For the first time, Texas public schools will be able to supplement science textbooks with state-approved online materials.
The State Board of Education, with one member absent, unanimously approved supplemental online science texts recommended by Commissioner of Education Robert Scott.
The 92 texts, which cover fifth grade through high school, will be available for schools to order Aug. 8, said Texas Education Agency spokeswoman Suzanne Marchman.
“School districts will be able to access this information as soon as schools starts, whereas if they were printed books, it would be months before they get those in their hands,” Marchman said.
Some elements of the materials were only tentatively approved, contingent on the companies that produced them making changes. One product includes a diagram that compares embryos of different animals that former board chair Gail Lowe pushed to have replaced with photographs, and a Holt McDougal supplement requires the rewording of eight contested statements — including some that involve arguments for and against evolution — to Scott’s satisfaction.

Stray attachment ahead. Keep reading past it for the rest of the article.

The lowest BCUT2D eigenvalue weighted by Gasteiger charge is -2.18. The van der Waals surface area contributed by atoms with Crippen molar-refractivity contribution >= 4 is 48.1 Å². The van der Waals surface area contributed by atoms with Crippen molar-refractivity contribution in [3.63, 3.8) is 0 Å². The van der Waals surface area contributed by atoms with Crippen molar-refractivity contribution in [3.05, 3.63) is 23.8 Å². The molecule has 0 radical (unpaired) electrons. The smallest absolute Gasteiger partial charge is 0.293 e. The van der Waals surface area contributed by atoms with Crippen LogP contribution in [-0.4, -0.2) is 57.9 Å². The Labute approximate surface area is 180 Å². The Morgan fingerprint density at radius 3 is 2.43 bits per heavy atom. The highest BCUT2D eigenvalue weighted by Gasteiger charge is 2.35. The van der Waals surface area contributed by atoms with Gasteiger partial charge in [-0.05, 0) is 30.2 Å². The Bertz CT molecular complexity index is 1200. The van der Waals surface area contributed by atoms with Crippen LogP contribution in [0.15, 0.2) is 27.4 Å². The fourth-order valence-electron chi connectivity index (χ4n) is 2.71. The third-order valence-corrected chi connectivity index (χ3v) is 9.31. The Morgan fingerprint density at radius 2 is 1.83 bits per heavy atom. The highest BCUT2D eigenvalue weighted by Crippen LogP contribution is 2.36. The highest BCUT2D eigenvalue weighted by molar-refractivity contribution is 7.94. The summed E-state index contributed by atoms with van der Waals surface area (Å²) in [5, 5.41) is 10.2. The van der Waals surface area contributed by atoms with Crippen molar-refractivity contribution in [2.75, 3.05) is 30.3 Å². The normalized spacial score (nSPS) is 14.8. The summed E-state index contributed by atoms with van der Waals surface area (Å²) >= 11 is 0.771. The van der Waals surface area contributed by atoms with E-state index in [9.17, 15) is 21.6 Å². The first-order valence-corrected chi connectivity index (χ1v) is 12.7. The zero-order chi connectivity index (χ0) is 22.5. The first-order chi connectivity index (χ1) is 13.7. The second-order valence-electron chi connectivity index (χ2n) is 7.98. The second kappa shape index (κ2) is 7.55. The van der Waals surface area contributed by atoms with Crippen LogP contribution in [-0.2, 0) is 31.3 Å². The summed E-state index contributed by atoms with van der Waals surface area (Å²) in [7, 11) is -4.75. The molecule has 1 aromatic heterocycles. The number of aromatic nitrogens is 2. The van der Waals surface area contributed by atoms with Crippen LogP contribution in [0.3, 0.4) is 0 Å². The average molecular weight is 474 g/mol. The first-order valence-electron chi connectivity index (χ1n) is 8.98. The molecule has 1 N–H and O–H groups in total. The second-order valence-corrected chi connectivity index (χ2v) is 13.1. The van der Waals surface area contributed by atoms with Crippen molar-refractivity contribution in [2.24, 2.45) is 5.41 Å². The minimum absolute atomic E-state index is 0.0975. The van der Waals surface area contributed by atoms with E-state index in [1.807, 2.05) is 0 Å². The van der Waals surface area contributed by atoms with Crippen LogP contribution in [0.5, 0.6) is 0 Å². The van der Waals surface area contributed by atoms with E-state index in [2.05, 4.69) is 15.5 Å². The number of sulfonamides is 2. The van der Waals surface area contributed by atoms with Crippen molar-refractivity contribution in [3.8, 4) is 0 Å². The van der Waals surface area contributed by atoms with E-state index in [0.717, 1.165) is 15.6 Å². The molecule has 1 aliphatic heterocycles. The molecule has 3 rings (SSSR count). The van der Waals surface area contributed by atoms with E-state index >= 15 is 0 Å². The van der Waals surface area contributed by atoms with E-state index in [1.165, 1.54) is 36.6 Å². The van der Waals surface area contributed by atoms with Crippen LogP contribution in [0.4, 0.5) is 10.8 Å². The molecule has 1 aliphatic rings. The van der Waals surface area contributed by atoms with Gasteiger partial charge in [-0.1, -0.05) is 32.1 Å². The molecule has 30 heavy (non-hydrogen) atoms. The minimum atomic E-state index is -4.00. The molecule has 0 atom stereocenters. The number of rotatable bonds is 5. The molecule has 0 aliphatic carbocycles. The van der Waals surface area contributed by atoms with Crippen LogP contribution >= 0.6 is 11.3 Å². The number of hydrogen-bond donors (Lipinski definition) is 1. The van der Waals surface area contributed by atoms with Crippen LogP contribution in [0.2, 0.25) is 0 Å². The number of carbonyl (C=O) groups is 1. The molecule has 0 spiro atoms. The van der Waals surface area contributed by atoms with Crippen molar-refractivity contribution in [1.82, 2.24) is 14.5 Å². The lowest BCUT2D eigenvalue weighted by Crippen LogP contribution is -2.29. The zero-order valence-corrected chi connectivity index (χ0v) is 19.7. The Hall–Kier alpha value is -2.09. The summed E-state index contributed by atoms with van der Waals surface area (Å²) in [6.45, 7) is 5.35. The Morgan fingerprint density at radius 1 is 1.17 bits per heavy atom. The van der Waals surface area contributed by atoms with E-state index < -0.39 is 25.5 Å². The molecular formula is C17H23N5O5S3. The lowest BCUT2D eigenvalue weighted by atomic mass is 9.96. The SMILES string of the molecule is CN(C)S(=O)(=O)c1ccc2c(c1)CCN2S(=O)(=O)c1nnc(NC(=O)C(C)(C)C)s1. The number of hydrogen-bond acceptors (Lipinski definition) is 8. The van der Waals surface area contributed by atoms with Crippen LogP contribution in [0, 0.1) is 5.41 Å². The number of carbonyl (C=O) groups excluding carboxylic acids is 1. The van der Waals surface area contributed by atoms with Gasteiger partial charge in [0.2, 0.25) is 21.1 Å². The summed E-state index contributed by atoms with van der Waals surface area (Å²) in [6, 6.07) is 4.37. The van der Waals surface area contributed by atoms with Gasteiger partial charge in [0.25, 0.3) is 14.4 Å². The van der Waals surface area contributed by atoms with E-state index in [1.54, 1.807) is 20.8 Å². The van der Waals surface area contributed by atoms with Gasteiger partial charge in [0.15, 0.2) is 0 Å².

UT mathematics professor Lorenzo Sadun said the decision about the Holt McDougal text signaled a less conservative board.
“On most issues, the religious right can only summon six votes and they don’t rule the board anymore,” Sadun said. “They played it politically very badly by allowing the new members to form alliances with the moderates.”
Sadun said allowing online supplements could reduce Texas’ influence over textbooks in other states.
“If some people in Texas want something in particular and you have some niche publisher supplying it, that doesn’t mean that the mainstream publisher has to supply it,” Sadun said.